(c) making a complaint or representation to his or her safety representative or employer or the Authority, as regards any matter relating to safety, health or welfare at work,
(d) giving evidence in proceedings in respect of the enforcement of the relevant statutory provisions,
(e) being a safety representative or an employee designated undersection 11or appointed undersection 18to perform functions under this Act, or
(f) subject tosubsection (6), in circumstances of danger which the employee reasonably believed to be serious and imminent and which he or she could not reasonably have been expected to avert, leaving (or proposing to leave) or, while the danger persisted, refusing to return to his or her place of work or any dangerous part of his or her place of work, or taking (or proposing to take) appropriate steps to protect himself or herself or other persons from the danger.
(4) The dismissal of an employee shall be deemed, for the purposes of the Unfair Dismissals Acts 1977 to 2001, to be an unfair dismissal if it results wholly or mainly from penalisation as referred to insubsection (2)(a).
(5) If penalisation of an employee, in contravention ofsubsection (3), constitutes a dismissal of the employee within the meaning of the Unfair Dismissals Acts 1977 to 2001, relief may not be granted to the employee in respect of that penalisation both under this Part and under those Acts.
(6) For the purposes ofsubsection (3)(f), in determining whether the steps which an employee took (or proposed to take) were appropriate, account shall be taken of all the circumstances and the means and advice available to him or her at the relevant time.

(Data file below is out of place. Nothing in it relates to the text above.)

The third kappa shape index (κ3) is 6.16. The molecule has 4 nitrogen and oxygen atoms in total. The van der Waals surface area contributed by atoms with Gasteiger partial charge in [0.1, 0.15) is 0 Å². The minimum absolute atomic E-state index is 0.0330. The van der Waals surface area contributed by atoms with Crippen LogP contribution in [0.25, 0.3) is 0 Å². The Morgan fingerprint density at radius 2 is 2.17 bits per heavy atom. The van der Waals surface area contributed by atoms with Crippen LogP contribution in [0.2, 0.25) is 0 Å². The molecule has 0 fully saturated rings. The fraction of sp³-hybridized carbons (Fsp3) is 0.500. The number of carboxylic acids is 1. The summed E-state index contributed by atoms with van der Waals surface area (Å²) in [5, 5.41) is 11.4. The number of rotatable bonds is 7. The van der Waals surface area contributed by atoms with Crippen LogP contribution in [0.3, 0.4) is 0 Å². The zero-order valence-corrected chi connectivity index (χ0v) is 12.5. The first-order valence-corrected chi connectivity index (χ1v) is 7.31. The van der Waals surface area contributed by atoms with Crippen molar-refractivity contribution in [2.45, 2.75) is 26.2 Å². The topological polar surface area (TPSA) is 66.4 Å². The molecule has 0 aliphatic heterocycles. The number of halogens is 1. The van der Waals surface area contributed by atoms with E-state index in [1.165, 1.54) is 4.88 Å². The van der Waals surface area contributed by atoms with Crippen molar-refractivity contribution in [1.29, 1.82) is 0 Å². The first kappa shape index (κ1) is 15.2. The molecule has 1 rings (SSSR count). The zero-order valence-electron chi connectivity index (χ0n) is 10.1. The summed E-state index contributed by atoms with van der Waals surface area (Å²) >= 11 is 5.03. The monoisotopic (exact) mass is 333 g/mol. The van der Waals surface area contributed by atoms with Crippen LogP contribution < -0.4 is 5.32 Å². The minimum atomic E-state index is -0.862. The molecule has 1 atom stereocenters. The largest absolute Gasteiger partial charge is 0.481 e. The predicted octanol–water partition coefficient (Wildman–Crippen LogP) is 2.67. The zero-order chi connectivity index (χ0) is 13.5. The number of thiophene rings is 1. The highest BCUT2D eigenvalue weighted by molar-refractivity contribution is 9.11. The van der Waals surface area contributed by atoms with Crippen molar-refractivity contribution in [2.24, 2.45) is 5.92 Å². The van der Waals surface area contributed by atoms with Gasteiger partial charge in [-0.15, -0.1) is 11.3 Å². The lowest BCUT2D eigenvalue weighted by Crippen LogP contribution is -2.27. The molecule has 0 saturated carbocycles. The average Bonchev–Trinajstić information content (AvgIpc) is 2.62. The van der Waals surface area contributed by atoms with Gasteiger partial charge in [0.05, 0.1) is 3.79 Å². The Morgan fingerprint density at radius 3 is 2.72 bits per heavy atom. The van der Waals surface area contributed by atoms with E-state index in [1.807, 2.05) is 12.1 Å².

(7) Where the reason (or, if more than one, the principal reason) for the dismissal of an employee is that specified insubsection (3)(f), the employee shall not be regarded as unfairly dismissed if the employer shows that it was (or would have been) so negligent for the employee to take the steps which he or she took (or proposed to take) that a reasonable employer might have dismissed him or her for taking (or proposing to take) them.
It is important to note that the Court’s function in respect of this Act is confined to the matters covered in s.27. A range of other matters raised by the Complainant regarding the Act and its application are outside of the jurisdiction of the Court.
The role of the Court in respect of the instant case is to determine if, in the 6 months’ period prior to 1 October 2020, the Respondent acted in a manner contrary to the terms of s.27. In this regard, matters of concern to the Complainant that arose subsequent to that date are outside of the scope of the Court’s jurisdiction.
The function of the Court is to establish the following;
If there was a protected act as per s.27(3)?
If so, did the Complainant suffer a detriment?
If the answer to both of these questions is affirmative then is there a causal link between the two?
It is not necessary for the Court to determine if a safety concern or complaint was warranted. S.27(3)(c) covers a complaint or representation on any matter regarding the health and safety in the workplace, whether such a complaint or representation is justified or not.
The Respondent’s representative argued to the Court that the Complainant’s concerns were so broad as to fall outside a reasonable interpretation of the acts protected by s.27(3). The Court does not agree. The terms of that section are very broad and it seems reasonable to conclude that they were made broad quite intentionally by the Oireachtas so as to afford the maximum protection to employees from any potential penalisation.
It is clear to the Court that, in raising concerns about being asked to visit schools, the Complainant was making a ‘complaint or representation’ regarding the health and safety of her workplace and, as such, she committed a protected act within the meaning of s. 27(3)(c).